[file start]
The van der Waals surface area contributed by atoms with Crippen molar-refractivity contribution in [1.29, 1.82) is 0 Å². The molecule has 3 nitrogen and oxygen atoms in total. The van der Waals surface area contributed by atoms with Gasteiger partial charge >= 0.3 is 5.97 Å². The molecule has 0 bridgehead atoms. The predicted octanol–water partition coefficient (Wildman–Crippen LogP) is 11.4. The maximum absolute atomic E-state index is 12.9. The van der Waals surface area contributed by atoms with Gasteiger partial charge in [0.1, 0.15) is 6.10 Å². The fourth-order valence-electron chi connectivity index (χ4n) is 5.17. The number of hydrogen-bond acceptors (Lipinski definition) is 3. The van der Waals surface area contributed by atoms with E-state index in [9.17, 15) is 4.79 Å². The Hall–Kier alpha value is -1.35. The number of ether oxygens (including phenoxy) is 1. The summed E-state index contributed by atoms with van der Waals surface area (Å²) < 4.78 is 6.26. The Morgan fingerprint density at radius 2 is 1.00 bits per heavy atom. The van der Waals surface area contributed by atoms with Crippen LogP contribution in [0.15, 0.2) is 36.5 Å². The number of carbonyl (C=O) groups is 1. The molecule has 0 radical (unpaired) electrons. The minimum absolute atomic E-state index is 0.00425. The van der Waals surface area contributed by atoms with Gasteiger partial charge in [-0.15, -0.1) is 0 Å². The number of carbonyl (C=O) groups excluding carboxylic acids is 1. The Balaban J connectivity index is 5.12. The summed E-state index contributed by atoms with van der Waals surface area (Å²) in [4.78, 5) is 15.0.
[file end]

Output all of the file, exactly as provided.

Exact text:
The van der Waals surface area contributed by atoms with Crippen molar-refractivity contribution in [1.29, 1.82) is 0 Å². The molecule has 3 nitrogen and oxygen atoms in total. The van der Waals surface area contributed by atoms with Gasteiger partial charge >= 0.3 is 5.97 Å². The molecule has 0 bridgehead atoms. The predicted octanol–water partition coefficient (Wildman–Crippen LogP) is 11.4. The maximum absolute atomic E-state index is 12.9. The van der Waals surface area contributed by atoms with Gasteiger partial charge in [0.1, 0.15) is 6.10 Å². The fourth-order valence-electron chi connectivity index (χ4n) is 5.17. The number of hydrogen-bond acceptors (Lipinski definition) is 3. The van der Waals surface area contributed by atoms with E-state index in [9.17, 15) is 4.79 Å². The Hall–Kier alpha value is -1.35. The number of ether oxygens (including phenoxy) is 1. The summed E-state index contributed by atoms with van der Waals surface area (Å²) < 4.78 is 6.26. The Morgan fingerprint density at radius 2 is 1.00 bits per heavy atom. The van der Waals surface area contributed by atoms with Crippen LogP contribution in [0.15, 0.2) is 36.5 Å². The number of carbonyl (C=O) groups is 1. The molecule has 0 radical (unpaired) electrons. The minimum absolute atomic E-state index is 0.00425. The van der Waals surface area contributed by atoms with Gasteiger partial charge in [-0.15, -0.1) is 0 Å². The number of carbonyl (C=O) groups excluding carboxylic acids is 1. The Balaban J connectivity index is 5.12. The summed E-state index contributed by atoms with van der Waals surface area (Å²) in [4.78, 5) is 15.0.